Glass Apple Bonzai - The All-Nite Starlite Electronic Café

Glass Apple Bonzai
The All-Nite Starlite Electronic Café
Artoffact Records

Tomes could be written (and likely are being written right now) about the rise and uncertain future of synthwave. The way in which the conscious throwback to heavily stylized 80s synth markers does and does not intersect with the aesthetics of artists whose work predates it poses a variety of questions. On the surface, the retro synthpop of Daniel X Belasco’s Glass Apple Bonzai would seem to mesh perfectly with all of the neon glow and vector graphics a savvy designer could muster. But, even as fourth LP The All-Nite Starlite Electronic Café gives winks and nods to synthwave, the core of the record remains rooted in the majestic, otherworldly, and ultimately soulful synthpop upon which Glass Apple Bonzai was founded.

As with previous releases, Belasco engages with a crystalline, uncomplicated vision of classic synthpop on Starlite Electronic Café. The direct line from Kraftwerk’s efficient electropop (to which the album title even seems to directly allude) through to acts like early Human League and OMD and onwards to GAB isn’t hard to trace; check the punchy synthline and tight sweeps over an ascending and descending bassline on “The Mind of a Liar”, or the robot funk that underlies the mid-tempo swing of “Beyond the Twilight”. When the album branches out it’s into complementary areas, like on the italo-flavoured cosmic closing track “Starlite” or the FM-readio ready blue-eyed soul of “This Love”.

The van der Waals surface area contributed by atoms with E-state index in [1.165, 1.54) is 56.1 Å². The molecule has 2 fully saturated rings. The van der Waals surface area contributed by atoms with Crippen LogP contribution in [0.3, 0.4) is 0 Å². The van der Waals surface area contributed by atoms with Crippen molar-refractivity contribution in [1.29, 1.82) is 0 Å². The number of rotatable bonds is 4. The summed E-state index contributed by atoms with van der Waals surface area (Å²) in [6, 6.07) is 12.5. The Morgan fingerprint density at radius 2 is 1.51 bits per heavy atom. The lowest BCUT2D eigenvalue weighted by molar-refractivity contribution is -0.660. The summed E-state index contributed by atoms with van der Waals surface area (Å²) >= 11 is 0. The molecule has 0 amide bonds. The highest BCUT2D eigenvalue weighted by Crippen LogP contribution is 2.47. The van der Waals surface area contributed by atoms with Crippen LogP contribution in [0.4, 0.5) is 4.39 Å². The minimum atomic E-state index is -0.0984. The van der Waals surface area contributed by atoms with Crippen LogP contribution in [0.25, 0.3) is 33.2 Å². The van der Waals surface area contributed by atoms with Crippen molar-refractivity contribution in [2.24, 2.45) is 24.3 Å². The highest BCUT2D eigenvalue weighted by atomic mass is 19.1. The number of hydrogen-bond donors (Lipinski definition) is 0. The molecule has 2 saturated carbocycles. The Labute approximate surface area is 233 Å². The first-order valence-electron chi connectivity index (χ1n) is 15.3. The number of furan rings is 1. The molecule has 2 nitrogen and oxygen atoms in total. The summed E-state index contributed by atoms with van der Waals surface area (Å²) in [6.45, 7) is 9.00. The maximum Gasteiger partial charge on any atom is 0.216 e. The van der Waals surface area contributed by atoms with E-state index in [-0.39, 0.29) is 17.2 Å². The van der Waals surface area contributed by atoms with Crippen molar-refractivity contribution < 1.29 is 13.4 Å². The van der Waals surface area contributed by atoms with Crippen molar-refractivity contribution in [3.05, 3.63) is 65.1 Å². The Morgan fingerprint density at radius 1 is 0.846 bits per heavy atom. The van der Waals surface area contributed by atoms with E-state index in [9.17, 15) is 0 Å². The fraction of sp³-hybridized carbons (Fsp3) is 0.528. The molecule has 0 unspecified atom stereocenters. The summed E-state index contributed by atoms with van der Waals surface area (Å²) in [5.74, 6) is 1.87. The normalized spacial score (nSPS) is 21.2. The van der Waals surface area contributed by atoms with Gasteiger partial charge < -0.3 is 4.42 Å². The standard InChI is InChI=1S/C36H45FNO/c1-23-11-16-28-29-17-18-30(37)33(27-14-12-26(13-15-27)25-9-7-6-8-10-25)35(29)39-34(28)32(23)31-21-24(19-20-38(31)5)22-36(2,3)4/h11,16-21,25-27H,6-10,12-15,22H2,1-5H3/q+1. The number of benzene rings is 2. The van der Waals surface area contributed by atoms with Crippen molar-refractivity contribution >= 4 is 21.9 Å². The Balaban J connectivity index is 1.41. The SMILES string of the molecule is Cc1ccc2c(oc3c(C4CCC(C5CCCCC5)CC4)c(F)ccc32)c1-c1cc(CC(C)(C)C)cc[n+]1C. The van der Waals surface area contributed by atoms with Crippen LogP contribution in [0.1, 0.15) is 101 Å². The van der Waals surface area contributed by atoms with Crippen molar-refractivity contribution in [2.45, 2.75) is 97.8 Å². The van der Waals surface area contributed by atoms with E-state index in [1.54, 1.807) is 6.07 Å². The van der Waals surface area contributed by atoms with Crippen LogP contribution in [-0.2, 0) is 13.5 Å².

GAB’s defining feature remains the dividing line which separates the band from the established synthwave herd: Belasco’s vocals. It’s not just the warm, enveloping croon of his baritone which had made Glass Apple Bonzai such a singular quality on the North American scene, let alone the Canadian one; it’s also how the songs are constructed so as to present them in their most anthemic and commanding light. A tune like “Beyond The Twilight” doesn’t just benefit from the groove, texture, and melody of Belasco’s vocals; it’s wholly constructed around them. While so much synthwave (both its legitimately underground precursors and its contemporary stars) is created using dance track structures and builds, Belasco has always been a pop songwriter in the best possible sense.

For all the aesthetic concerns inherent in engaging with throwback genres, it’s that strength as a songwriter, arranger and performer that makes Glass Apple Bonzai, and consequently The All-Nite Starlite Electronic Café work. However you want to slice up the record from a genre-perspective – synthwave, or synthpop or some union of the two with extra ingredients thrown in – it’s the quality of the material and the precision with which it’s delivered that are its calling card. More down the pipe than some of Belasco’s previous excursions, it might be the purest distillation yet of his vision of a musical future long since passed.

Buy it.